It’s the End of Summer, So Why Do We Celebrate Labor Day?

Labor unions were the first to celebrate the beginning of the Labor Day tradition in the U.S. A union leader by the name of Peter McGuire originated the idea of setting aside a day for workers to gather in unity. On September 5, 1882, the inaugural Labor Day parade was held in New York City, and a decision was made by the labor unions to designate a date between Independence Day and the Thanksgiving holiday. The first Monday in September was chosen for future celebrations.

As the idea circulated in the United States, some states declared this day a holiday even before the first Monday in September was designated a national holiday.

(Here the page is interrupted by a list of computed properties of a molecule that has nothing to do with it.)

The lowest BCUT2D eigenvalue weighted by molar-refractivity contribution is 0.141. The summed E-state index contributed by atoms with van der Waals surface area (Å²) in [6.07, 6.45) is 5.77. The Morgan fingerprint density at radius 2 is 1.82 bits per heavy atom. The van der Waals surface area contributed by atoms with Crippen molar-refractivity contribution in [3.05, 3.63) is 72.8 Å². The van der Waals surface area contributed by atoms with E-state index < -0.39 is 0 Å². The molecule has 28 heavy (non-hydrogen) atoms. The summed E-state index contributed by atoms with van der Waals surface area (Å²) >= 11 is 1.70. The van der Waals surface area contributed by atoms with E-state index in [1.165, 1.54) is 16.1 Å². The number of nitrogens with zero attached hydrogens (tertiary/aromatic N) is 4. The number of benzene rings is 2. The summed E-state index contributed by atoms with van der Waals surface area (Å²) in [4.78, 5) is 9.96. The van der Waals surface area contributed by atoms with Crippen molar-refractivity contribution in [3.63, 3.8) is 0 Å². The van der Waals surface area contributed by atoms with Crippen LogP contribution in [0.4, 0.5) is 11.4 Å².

President Grover Cleveland signed the bill to honor Labor Day. The date was chosen to be that of the first Monday in the month of September. What makes this memorable is that Cleveland was not a support of the unions. In fact, at the time he signed the bill, he was attempting to repair some damage to his political career that he had previously suffered when he sent troops to stop a strike that was sponsored by the Railway Workers Union that caused 34 workers to lose their lives.

In the 1950s, approximately 40% of workers belonged to labor unions in the United States. Currently that figure is approximately 14%. As a result, Labor Day is celebrated more as the unofficial way to end the summer than as a labor union holiday. Just about all schools as well as businesses (including the U.S. Government) close on Labor Day to allow people to have one more barbecue before the weather begins to turn cold.

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